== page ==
One reply worth considering is that the framing of the debate begs the question against women. After all, the claim is that anything that is covered must treat or prevent a harmful condition and this would exclude contraception (except in cases in which a women would be medically harmed by being pregnant). However, this framing tends to be simply assumed rather than being argued for, which is rather unfair to women in this regard. After all, the matter of pregnancy seems to be unique (and limited to women) and hence it seems questionable to insist that it must automatically fall under the framing in question. It can, of course, be argued that it does-but an argument is wanted here to show that is the case.
While some might be tempted to cast pregnancy as the harmful medical condition that is being prevented by contraception, the idea of casting pregnancy as a harmful medical condition has rather limited appeal. After all, while pregnancy puts considerable strain on the woman, it seems rather difficult to cast it as an illness that needs to be prevented or treated as if it were comparable to measles or cancer.
A more fruitful line of approach is to argue that contraception provides medical control over a woman’s quality of life. That is, it enables her to chose whether to be pregnant or not. Doing this clearly falls under the domain of medicine and women do seem to have a legitimate claim to this right. After all, much of medicine deals with maintaining a desired quality of life and women would seem to have as much right to that as men.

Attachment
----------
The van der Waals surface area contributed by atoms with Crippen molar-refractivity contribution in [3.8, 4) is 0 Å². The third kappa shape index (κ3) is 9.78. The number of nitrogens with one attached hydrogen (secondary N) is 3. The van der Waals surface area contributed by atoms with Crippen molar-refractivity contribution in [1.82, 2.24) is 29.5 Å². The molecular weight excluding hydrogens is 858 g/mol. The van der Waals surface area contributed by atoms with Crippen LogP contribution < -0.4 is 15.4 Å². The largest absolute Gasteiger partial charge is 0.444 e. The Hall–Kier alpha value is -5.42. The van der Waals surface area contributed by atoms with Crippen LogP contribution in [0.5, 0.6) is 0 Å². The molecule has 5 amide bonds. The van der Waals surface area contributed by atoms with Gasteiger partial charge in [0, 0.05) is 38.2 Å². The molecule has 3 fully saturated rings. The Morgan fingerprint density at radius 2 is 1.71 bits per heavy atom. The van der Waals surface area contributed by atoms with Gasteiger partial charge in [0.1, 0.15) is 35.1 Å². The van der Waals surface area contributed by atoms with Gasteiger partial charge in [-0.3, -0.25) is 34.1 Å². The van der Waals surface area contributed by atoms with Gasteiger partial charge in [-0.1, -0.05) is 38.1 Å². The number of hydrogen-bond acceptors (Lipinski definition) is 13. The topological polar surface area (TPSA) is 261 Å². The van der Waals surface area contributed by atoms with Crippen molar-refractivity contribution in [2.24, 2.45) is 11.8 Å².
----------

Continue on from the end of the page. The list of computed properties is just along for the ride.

Naturally, it might be countered that I am treating pregnancy as a disease (which would be some major rhetorical points against me). But this is not the case. All I am claiming is that given that pregnancy can be rather challenging for a woman and, of course, a child is a major consumer of resources a women has a legitimate right to use medical means to maintain her desired quality of life-just as a man has a legitimate right to use Viagra and its ilk to maintain his desired quality of life. Just as Viaga is covered as a quality of life drug, so should contraception.
A fourth, somewhat uncommon, talking point is that contraception is on par with abortion, so covering contraception is covering abortion.
One stock reply is the obvious fact that contraception lowers the number of unwanted pregnancies and this lowers the number of abortions. As such, folks who are worried about abortion would seem to have a good reason to favor covering contraception.
Of course, some folks contend that contraception is like abortion in that it prevents a possible person from becoming an actual person. While this does have some philosophical interest, it would seem to entail that every moment I am not out and about impregnating women, I am engaged in acts comparable to abortion. After all, by not impregnating as many women as possible, I am preventing some possible people from becoming actual people. Put a bit less absurdly, if I am practicing abstinence, then I am effectively engaged in abortion since all those possible people will never become actualized.
It could be countered that this only applies to cases in which I am actually having sex (and presumably that I should only be having sex with a woman I am married to). That is, every time I have sex, there should be a roll of the dice to see whether or not the woman gets pregnant. Presumably if either of use chooses to use any method that lowers the probability of pregnancy, then this would be on par with attempting an abortion. As such, the only acceptable family planning would be to decide to have sex only when one plans on a pregnancy since intentionally preventing it would be unacceptable. I would be interested in seeing some arguments for this that do not involve an appeal to theology.